The men on the panel who critiqued her presentation showed their ignorance a couple of times. She was unfazed by their ignorance and went on to tell them how this printer will need very little marketing because she is acutely aware of the high demand for it in the make up industry. She's touting high demand for something that her target buyers don't yet know exists! Yet, she knows them because she knows herself and she knows they will buy her product and price is not an issue.
The lipstick tube was one man's tripping point. He expressed concern that lipstick would have a hard time printing into a tube. How will it print into a tube? Silly man. Much of lip color in today's world does not even come in a tube. Grace Choi already knows this. Women know this.
Another man (or was it the same man?) questioned the price, saying it was too much. That man does not know the modern teen. These are kids with iPhones and college promises. $300 is nothing to Grace's target market. She already knows what these girls are spending, what they will spend and how they will get their parents to spend the money on this printer. Think of the savings, alone, if a girl can print her own make up and not have to make a trip to the cosmetics counter at the department store, where there is so much temptation to buy even more.
What can a church planter learn from Grace Choi? Plenty. As my husband and I, now church planters, look to continue this work, I see many parallels between what we desire to do and what Grace is doing/has done.
1. Grace saw a need. The need was manifold. She saw how girls needed more options in an affordable venue. She saw that girls needed to be in control of their make-up and not victims of the big corporations' high mark-ups. She saw that there was a way they could experiment with make-up in a more financially safe way by being able to try it out without spending huge amounts on things that could end up in the bottom of a drawer.
1. Church planters see a need: the need for people to know Christ. They see the need for Christ to be in every life, not just ones who go to church or grew up in church. They see that they have something to offer that the world cannot even come close to.
2. Grace saw herself as the solution to the need. She took her knowledge and expertise and put it to work creating something that could meet the needs she saw.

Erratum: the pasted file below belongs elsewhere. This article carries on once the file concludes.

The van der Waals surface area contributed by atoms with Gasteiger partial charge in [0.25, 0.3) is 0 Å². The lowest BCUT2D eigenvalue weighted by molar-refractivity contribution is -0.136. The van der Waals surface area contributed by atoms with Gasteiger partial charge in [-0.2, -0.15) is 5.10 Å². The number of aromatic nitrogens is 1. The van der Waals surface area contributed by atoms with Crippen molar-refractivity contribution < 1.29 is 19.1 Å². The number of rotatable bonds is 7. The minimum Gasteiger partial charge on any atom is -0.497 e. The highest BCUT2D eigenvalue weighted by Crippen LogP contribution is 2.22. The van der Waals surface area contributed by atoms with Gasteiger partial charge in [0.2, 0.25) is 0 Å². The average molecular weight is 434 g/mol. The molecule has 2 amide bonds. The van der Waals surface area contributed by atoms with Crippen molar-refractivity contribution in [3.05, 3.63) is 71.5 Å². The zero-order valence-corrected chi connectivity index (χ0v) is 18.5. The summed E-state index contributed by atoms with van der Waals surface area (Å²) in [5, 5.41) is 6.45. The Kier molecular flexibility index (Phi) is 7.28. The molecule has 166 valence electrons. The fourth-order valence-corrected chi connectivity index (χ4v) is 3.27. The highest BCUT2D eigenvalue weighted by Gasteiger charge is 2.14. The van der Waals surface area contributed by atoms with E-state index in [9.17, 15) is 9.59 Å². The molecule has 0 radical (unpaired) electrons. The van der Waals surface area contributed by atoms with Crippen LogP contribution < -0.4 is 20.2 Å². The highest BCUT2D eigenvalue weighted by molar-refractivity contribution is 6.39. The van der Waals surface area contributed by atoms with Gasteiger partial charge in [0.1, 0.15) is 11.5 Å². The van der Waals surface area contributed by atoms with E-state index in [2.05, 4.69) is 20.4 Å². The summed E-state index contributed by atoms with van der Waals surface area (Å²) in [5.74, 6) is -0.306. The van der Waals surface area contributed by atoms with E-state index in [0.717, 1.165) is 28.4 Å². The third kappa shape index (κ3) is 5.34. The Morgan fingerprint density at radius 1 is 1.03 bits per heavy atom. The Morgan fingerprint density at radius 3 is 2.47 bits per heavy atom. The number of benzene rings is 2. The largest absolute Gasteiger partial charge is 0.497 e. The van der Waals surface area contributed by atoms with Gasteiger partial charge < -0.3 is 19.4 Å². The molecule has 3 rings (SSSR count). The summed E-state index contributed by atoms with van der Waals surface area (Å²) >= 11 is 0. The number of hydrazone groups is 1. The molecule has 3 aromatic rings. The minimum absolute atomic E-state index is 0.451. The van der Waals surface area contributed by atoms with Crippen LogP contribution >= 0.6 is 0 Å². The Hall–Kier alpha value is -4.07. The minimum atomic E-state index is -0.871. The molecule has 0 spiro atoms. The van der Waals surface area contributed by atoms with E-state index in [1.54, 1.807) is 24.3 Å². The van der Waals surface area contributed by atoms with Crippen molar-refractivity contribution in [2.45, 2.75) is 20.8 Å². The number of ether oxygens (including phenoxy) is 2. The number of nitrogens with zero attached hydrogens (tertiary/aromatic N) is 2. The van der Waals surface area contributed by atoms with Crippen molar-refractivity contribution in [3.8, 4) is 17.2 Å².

2. Church planters must see themselves as the solution for a world without Christ. Jesus, Himself, told us to pray that the Lord of the harvest would send forth laborers. We, as church planters, are those laborers. We have to see ourselves as the solution to the vast need.
3. Grace did not wait for anyone else, she simply went to work creating what she knew was the solution to the needs she saw.
3. We church planters cannot afford wait. We can't afford to get caught up in the red tape that often accompanies modern day church planting efforts. We simply need to get it done. It starts with prayer, and lots of it. It does not start with meetings with interested parties. I know some church planters who are hung up on the meetings, spending time meeting with one person or committee after another, all while people are going into a Christ-less eternity. When you pray about the lost people around you, the Lord of the Harvest answers that prayer, usually by commissioning you. The Great Commission is highly personal.
4. Grace did not fear failure. She has already failed many times, so she knows that failure was inevitable. She also knows that failure is not the end. Each failure was a learning experience; she used them to her advantage.
4. We cannot fear failure. Are we going to make mistakes? Yes. Are we going to fail at times? Yes. But, the Lord of the Harvest has already conquered all our failures and short comings. We have nothing left to fear. We have a lot of work to do.
We can learn a lot from Grace. Much more than I listed here.